• Review: "The Hard Way" - Eighty Ninety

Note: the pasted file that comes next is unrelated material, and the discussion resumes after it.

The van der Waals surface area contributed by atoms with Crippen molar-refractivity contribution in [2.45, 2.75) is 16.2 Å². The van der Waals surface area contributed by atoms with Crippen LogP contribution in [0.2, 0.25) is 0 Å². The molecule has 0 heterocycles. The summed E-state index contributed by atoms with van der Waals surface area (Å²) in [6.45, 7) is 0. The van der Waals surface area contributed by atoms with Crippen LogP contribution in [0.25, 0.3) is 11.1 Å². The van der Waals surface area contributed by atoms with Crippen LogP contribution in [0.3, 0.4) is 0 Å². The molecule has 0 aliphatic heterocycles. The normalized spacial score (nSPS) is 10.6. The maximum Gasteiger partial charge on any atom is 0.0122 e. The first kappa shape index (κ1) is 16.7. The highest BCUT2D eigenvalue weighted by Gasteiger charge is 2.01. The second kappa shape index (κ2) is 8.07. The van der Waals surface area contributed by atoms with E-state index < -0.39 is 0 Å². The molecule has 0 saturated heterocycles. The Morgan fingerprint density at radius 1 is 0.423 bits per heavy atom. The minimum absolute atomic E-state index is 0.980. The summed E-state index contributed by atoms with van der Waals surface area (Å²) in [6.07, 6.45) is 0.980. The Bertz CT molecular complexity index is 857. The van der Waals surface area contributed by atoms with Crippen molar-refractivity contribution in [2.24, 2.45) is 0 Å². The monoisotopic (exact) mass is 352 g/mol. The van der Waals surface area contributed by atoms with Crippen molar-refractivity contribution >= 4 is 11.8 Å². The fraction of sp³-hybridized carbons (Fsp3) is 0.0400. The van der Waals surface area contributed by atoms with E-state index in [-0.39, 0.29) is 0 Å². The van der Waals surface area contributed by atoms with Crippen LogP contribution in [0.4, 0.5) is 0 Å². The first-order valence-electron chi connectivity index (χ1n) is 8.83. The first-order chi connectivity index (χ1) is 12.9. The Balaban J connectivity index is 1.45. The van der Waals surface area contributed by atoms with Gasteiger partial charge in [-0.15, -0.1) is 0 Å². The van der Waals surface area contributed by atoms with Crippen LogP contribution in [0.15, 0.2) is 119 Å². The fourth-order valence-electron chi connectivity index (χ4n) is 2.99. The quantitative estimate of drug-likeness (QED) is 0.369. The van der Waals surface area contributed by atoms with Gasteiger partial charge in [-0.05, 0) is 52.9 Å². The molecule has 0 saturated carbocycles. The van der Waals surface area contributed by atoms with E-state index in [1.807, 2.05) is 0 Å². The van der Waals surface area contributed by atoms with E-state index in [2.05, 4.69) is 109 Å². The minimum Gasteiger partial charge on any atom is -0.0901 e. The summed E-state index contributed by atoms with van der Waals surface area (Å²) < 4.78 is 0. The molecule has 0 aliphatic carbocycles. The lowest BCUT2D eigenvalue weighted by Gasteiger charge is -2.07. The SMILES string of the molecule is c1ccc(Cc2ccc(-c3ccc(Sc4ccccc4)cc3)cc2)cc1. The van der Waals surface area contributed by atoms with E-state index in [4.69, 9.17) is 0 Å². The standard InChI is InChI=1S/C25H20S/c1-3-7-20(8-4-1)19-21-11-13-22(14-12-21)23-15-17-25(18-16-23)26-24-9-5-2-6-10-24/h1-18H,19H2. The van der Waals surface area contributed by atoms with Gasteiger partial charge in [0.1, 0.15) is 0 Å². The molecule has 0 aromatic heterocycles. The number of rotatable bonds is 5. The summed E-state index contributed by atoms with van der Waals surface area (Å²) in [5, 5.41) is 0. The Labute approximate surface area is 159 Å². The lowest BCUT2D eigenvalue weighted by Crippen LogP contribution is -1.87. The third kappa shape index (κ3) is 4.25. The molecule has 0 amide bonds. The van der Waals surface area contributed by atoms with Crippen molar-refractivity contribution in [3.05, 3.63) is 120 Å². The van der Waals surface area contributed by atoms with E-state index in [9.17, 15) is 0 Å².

Loving and committing to someone means choosing them every day. No matter what life throws at you, if you love someone, you'll fight for them no matter what. Duo Eighty Ninety explores this in their new single, "The Hard Way." Elaborating on the song's meaning, the two explain, "'The Hard Way' is about choosing to love someone no matter how much life intervenes. It’s about being brave enough to make the choice to completely commit to a person, no matter the risk. It's about looking directly at all your fears about how things could go wrong and knowing that even if they all come to pass, it's still worth it." Soft and sweet, "The Hard Way" begins with contemplative piano chords and gentle vocals. Vocalist Abner James delivers reflective lines with a vulnerable warmth that's swoonworthy, making the single an evocative love song. The instrumentation builds as the song progresses, adding in synths, guitar, and percussion. Eighty Ninety discusses the connection between the song's composition and its meaning, stating: "With the production we tried to evoke the sense of the relationship being increasingly tested by life, increasing the instrumentation with every chorus, almost like we are trying to break the song. But it holds — and by the end we're hoping the swelling percussion and harmonies feel uplifting; there's beauty in hope." Following the release of Eighty Ninety's debut single, "Three Thirty," the duo quickly achieved success with the track reaching the #2 position on Spotify's Global Viral Chart. Since this debut, Eighty Ninety has accrued over 30 million streams and has been featured on numerous playlists, including New Music Friday, Pop Rising, Chill Pop, Indie Pop, and many more. The NYC-based group is comprised of two brothers, Abner and Harper James, who together have created a distinctive sound built on minimalist pop productions and intimate storytelling. Some of their popular releases include "10K Summer Nights," "Your Favorite Song," and "Three Thirty." Written By Cheyenne Johnson FOLLOW EIGHTY NINETY: